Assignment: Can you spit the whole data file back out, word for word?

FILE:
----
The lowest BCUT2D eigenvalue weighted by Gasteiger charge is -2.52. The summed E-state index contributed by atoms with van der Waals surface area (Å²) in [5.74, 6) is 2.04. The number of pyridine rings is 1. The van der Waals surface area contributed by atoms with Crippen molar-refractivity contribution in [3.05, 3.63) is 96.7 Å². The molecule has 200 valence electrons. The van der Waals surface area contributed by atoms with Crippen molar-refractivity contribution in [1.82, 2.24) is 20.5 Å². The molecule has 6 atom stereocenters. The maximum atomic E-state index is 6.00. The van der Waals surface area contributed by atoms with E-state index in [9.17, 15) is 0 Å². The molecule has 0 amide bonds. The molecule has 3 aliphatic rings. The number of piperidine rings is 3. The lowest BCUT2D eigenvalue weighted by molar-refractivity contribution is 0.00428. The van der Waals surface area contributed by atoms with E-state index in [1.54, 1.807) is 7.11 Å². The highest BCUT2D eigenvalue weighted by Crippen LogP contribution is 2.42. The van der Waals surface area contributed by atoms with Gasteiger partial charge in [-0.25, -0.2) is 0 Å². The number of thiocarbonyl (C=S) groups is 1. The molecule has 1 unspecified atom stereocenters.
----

The lowest BCUT2D eigenvalue weighted by Gasteiger charge is -2.52. The summed E-state index contributed by atoms with van der Waals surface area (Å²) in [5.74, 6) is 2.04. The number of pyridine rings is 1. The van der Waals surface area contributed by atoms with Crippen molar-refractivity contribution in [3.05, 3.63) is 96.7 Å². The molecule has 200 valence electrons. The van der Waals surface area contributed by atoms with Crippen molar-refractivity contribution in [1.82, 2.24) is 20.5 Å². The molecule has 6 atom stereocenters. The maximum atomic E-state index is 6.00. The van der Waals surface area contributed by atoms with E-state index in [9.17, 15) is 0 Å². The molecule has 0 amide bonds. The molecule has 3 aliphatic rings. The number of piperidine rings is 3. The lowest BCUT2D eigenvalue weighted by molar-refractivity contribution is 0.00428. The van der Waals surface area contributed by atoms with E-state index in [1.54, 1.807) is 7.11 Å². The highest BCUT2D eigenvalue weighted by Crippen LogP contribution is 2.42. The van der Waals surface area contributed by atoms with Gasteiger partial charge in [-0.25, -0.2) is 0 Å². The number of thiocarbonyl (C=S) groups is 1. The molecule has 1 unspecified atom stereocenters.